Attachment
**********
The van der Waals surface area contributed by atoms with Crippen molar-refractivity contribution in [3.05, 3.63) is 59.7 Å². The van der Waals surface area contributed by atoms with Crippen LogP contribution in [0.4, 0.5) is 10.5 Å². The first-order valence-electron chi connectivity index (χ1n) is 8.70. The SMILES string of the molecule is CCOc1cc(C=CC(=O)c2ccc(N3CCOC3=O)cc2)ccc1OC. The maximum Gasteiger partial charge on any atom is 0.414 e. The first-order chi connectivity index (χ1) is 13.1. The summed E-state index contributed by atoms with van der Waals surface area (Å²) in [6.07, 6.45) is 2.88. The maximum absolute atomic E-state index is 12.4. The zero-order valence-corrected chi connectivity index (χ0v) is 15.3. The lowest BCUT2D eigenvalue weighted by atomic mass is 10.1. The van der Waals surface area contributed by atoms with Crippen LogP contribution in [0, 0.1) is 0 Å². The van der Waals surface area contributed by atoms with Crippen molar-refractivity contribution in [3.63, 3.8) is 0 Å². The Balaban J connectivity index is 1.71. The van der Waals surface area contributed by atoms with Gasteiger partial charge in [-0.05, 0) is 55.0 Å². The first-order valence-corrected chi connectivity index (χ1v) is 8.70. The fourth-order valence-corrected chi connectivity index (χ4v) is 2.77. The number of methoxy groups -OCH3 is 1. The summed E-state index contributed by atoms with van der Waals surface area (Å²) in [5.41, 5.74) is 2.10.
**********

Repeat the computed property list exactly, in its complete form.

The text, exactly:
The van der Waals surface area contributed by atoms with Crippen molar-refractivity contribution in [3.05, 3.63) is 59.7 Å². The van der Waals surface area contributed by atoms with Crippen LogP contribution in [0.4, 0.5) is 10.5 Å². The first-order valence-electron chi connectivity index (χ1n) is 8.70. The SMILES string of the molecule is CCOc1cc(C=CC(=O)c2ccc(N3CCOC3=O)cc2)ccc1OC. The maximum Gasteiger partial charge on any atom is 0.414 e. The first-order chi connectivity index (χ1) is 13.1. The summed E-state index contributed by atoms with van der Waals surface area (Å²) in [6.07, 6.45) is 2.88. The maximum absolute atomic E-state index is 12.4. The zero-order valence-corrected chi connectivity index (χ0v) is 15.3. The lowest BCUT2D eigenvalue weighted by atomic mass is 10.1. The van der Waals surface area contributed by atoms with Crippen LogP contribution in [0, 0.1) is 0 Å². The van der Waals surface area contributed by atoms with Crippen molar-refractivity contribution in [3.63, 3.8) is 0 Å². The Balaban J connectivity index is 1.71. The van der Waals surface area contributed by atoms with Gasteiger partial charge in [-0.05, 0) is 55.0 Å². The first-order valence-corrected chi connectivity index (χ1v) is 8.70. The fourth-order valence-corrected chi connectivity index (χ4v) is 2.77. The number of methoxy groups -OCH3 is 1. The summed E-state index contributed by atoms with van der Waals surface area (Å²) in [5.41, 5.74) is 2.10.